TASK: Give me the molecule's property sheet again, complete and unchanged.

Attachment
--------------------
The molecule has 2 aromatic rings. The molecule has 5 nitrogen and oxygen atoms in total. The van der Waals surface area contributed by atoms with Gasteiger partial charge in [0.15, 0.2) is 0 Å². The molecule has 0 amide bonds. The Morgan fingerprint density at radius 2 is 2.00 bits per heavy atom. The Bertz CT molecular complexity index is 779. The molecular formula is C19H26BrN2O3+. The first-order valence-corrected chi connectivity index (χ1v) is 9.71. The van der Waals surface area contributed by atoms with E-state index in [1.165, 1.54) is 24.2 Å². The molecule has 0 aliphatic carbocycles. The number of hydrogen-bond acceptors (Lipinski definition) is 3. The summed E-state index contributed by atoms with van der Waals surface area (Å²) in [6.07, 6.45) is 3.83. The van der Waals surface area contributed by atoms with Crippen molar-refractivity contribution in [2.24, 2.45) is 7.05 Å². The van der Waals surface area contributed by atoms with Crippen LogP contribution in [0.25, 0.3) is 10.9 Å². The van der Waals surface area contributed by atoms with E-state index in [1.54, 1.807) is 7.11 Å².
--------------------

The molecule has 2 aromatic rings. The molecule has 5 nitrogen and oxygen atoms in total. The van der Waals surface area contributed by atoms with Gasteiger partial charge in [0.15, 0.2) is 0 Å². The molecule has 0 amide bonds. The Morgan fingerprint density at radius 2 is 2.00 bits per heavy atom. The Bertz CT molecular complexity index is 779. The molecular formula is C19H26BrN2O3+. The first-order valence-corrected chi connectivity index (χ1v) is 9.71. The van der Waals surface area contributed by atoms with E-state index in [1.165, 1.54) is 24.2 Å². The molecule has 0 aliphatic carbocycles. The number of hydrogen-bond acceptors (Lipinski definition) is 3. The summed E-state index contributed by atoms with van der Waals surface area (Å²) in [6.07, 6.45) is 3.83. The van der Waals surface area contributed by atoms with Crippen molar-refractivity contribution in [2.24, 2.45) is 7.05 Å². The van der Waals surface area contributed by atoms with Crippen LogP contribution in [0.25, 0.3) is 10.9 Å². The van der Waals surface area contributed by atoms with E-state index in [1.54, 1.807) is 7.11 Å².